My wife has a fixed deposit of ₹3-lakh in Dena Bank. Now, with the merger of the bank with Bank of Baroda, we would like to discontinue it and switch it over to some other bank. On checking with Indian Overseas Bank, we found they offer 5.2 per cent for 3- to 5- year tenures . I am looking to invest with a horizon of 3-5 years in a safe and less risky asset with a 7 to 8 per cent yield. Please suggest a suitable investment avenue.
— N.P. Desai
Given that the full financial impact of Covid-related moratoriums and concessions on bank financials is not yet known, it is best to stick to larger and financially stronger banks and NBFCs for deposits at this juncture. Switching your deposit out of Bank of Baroda into Indian Overseas Bank (IOB) for a 5.2 per cent rate is not a prudent course of action in this context as Bank of Baroda is a stronger and larger bank. In the quarter ended September 2020, IOB had reported net profits of ₹148 crore, managing a turnaround from losses in the previous year, with gross NPAs of over 13 per cent and capital adequacy ratio of 10.9 per cent. The bank was also placed under RBI’s Prompt Corrective Action framework.
Bank of Baroda, apart from being consistently profitable, had comfortable capital adequacy of 13.2 per cent as of the same date. Given that RBI’s policy rates today are at their lowest levels in two decades at 4 per cent and market interest rates for highly rated entities are at rock-bottom too, you can get a 7 to 8 per cent return only from riskier entities. Given that the rates may go up at least a bit once the economic situation normalises from Covid, locking into these low rates for periods beyond a year is not advisable. Therefore, it is best not to consider 3- to 5-year fixed deposits currently and stick with up to 1 year deposits even if rates seem unappealing.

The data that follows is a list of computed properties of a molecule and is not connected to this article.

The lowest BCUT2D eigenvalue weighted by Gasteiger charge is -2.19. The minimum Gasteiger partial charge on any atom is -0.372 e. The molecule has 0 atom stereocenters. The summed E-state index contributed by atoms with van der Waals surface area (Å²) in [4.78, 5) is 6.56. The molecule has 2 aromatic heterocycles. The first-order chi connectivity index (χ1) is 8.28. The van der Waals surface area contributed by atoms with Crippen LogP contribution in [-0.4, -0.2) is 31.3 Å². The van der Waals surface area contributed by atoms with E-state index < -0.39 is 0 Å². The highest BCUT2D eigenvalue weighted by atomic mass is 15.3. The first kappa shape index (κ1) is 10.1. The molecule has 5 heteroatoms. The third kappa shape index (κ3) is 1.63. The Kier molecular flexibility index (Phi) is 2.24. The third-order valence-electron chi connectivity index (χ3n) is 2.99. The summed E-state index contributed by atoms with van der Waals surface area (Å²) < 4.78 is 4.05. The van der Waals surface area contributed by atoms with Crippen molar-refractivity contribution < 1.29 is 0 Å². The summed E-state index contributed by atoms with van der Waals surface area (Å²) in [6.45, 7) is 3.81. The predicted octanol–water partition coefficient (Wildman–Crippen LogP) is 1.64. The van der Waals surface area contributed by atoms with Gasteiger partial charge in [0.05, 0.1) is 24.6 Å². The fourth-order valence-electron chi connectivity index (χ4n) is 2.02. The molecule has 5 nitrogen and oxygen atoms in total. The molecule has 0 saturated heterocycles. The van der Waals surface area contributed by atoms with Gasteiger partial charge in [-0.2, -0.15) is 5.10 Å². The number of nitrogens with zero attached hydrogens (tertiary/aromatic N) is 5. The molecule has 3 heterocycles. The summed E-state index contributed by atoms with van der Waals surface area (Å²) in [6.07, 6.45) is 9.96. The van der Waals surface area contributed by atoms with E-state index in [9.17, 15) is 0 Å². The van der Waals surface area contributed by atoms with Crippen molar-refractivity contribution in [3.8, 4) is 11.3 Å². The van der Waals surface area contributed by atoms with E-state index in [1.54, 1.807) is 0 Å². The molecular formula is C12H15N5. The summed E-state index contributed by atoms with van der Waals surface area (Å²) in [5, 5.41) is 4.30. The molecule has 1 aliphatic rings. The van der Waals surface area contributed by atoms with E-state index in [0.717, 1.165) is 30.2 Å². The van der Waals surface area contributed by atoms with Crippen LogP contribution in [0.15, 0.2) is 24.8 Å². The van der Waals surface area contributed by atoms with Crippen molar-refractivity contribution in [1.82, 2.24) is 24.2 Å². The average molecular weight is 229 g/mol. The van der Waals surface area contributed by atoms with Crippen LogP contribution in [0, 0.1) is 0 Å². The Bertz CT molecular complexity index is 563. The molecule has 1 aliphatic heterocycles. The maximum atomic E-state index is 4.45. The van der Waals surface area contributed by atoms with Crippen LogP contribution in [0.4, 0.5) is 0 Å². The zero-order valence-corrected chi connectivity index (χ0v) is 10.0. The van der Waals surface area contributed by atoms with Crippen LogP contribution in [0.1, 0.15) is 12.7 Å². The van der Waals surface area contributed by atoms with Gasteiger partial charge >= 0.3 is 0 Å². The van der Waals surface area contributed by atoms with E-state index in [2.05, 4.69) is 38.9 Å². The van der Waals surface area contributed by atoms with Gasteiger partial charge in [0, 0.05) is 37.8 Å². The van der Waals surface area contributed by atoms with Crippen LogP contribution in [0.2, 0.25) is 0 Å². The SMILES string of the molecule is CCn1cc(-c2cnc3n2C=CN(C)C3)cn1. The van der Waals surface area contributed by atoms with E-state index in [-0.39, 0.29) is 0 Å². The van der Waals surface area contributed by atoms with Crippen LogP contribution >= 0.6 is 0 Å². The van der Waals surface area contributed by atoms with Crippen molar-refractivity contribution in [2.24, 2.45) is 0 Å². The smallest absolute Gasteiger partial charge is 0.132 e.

Having said this, we can suggest three courses of action given the situation. If you would like a slightly higher yield on your fixed deposits, you can consider the one-year post office time deposits offering 5.5 per cent which offer superior safety with a higher return. If you really seek higher returns and don’t mind some risks with it, you can stay with Bank of Baroda for some of your money and diversify into 1- year deposits from small finance banks such as Equitas for say, one-third of the money. Such banks, however, do lend to riskier segments of small borrowers and, therefore, your deposits are subject to higher risks than with the leading commercial banks like Bank of Baroda.
Deposits with top-rated NBFCs such as Sundaram Finance or HDFC which offer about 5.7 per cent on cumulative deposits of up to 1 year can also be an option. If monthly income is your objective, the Post Office Monthly Income Account offering 6.6 per cent is an option to look at too, though the long lock-in of five years is a deterrent. If your wife is a senior citizen you can also consider the post office senior citizens savings scheme offering 7.4 per cent, albeit with a 5-year lock-in period.